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My daughter’s kidney transplant transformed our Christmas

07 December 2023

Christmas for Izzy and her family has always been a particularly challenging time. Izzy had to go on dialysis from birth, leaving the family facing constant trips to hospital just to allow their daughter to receive the treatment that was keeping her alive.  

Mum Emma vividly remembers how traditional Christmas activities were sacrificed for time in hospital, meaning Izzy was unable to experience the magic of Christmas like all her friends. Emma says: “Dialysis is very limiting and means you can't travel very far for very long. Izzy had haemodialysis during two Christmases, and we were not able to see family far away.” 

Despite making the best of Christmas in between dialysis sessions and with festive activities on the hospital ward, Emma adds: “It's not just being connected to a machine but the horrible symptoms of kidney disease that made it hard. Izzy would vomit at least three times per day and was tired all the time. It was heartbreaking.”  

‘Finally, we got to experience a ‘normal’ family Christmas!’

In 2019, just before her third birthday, Izzy received a life-saving kidney transplant. Emma says: “We don’t think the donor’s family quite realise the difference they’ve made, it’s not just that she’s no longer on dialysis, it’s all these other things that she’s suddenly able to do. It has provided freedom for the whole family.”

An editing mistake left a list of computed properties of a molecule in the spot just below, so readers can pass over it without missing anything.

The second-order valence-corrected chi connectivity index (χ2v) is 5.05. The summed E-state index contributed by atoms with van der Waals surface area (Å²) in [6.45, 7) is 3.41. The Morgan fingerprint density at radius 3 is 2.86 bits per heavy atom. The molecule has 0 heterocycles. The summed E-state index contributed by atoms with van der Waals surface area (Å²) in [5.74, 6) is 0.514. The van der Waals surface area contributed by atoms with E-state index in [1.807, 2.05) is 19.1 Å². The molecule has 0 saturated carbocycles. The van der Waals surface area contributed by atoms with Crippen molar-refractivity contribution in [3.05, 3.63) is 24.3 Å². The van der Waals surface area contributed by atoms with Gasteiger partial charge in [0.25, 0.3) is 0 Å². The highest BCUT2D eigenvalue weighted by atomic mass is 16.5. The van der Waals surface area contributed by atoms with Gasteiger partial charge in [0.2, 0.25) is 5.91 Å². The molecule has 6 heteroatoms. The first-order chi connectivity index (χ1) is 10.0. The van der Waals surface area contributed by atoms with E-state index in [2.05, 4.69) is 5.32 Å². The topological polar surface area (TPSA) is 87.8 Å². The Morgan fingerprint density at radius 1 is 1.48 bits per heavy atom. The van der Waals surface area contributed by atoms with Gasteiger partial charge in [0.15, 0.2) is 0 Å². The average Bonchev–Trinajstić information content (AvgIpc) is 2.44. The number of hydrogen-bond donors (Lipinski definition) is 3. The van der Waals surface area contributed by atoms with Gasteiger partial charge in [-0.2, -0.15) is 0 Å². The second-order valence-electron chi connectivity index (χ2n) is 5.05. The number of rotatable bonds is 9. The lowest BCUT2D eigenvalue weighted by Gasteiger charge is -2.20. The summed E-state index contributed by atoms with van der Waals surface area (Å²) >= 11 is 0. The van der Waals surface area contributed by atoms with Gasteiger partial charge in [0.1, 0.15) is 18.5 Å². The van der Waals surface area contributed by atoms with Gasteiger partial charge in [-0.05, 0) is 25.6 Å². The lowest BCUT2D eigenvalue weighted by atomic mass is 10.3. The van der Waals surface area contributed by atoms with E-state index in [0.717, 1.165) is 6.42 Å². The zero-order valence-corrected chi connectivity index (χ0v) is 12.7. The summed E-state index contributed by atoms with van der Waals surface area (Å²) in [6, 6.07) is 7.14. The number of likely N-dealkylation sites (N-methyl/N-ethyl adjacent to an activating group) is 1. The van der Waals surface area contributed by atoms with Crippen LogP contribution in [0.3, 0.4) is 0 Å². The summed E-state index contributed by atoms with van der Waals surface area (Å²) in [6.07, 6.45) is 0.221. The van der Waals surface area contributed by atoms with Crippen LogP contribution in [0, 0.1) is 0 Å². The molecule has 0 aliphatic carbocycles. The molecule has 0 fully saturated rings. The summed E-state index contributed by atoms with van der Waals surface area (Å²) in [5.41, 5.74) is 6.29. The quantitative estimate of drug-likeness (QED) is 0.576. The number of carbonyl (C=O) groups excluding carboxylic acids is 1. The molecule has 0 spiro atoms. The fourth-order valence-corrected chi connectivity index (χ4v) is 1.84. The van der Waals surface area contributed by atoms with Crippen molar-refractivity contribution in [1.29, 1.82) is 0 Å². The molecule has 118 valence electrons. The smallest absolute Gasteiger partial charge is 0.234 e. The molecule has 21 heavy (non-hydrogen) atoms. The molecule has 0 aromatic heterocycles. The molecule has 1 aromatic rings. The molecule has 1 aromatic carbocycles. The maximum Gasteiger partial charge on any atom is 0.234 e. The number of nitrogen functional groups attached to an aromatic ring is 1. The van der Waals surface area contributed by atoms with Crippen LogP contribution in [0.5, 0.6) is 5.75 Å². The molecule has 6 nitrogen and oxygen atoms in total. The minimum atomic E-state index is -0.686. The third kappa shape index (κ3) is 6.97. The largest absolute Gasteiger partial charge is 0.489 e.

By Christmas in 2019, Izzy’s sickness had subsided, and she had more energy. Emma says: “It was amazing not having to go into hospital during the festive period. Finally, we got to experience a ‘normal’ family Christmas!

Little girl in an elf outfit say on a hospital bed
Izzy Headings

“With three Christmases dominated by dialysis and one by Covid, we really appreciate our time together as a family and take nothing for granted. We hope this Christmas we will see lots of friends and family, watch festive films, visit Father Christmas, go to the pantomime and maybe even try ice skating!” 

mum and young daughter in a park with autumnal leaves around them
Izzy with her mum Emma

Transform treatments for children like Izzy

Despite the significant improvements for Izzy and her family post-transplant, the reality of current treatments for kidney disease is tough. The lives of about 30,000 patients in the UK are significantly affected by the need to visit hospital multiple times a week for long dialysis sessions with gruelling side-effects. Transplants can take years to receive and will only last an average of 20 years before another is needed. 

Izzy’s journey is by no means over, and Emma says: “Post-transplant, one of the things I find really difficult is a lot of people think once you’ve had your transplant you’re fixed. A lot of people are shocked that she’ll probably need another one – unless we’re really lucky.” 

At Kidney Research UK, we are funding crucial research into new and better treatments for the estimated 7.2 million people living with kidney disease in the UK. Help us to transform treatments and make transplants last forever, so that children like Izzy can live longer and happier lives with their new kidney. 

Read more about people living with kidney disease

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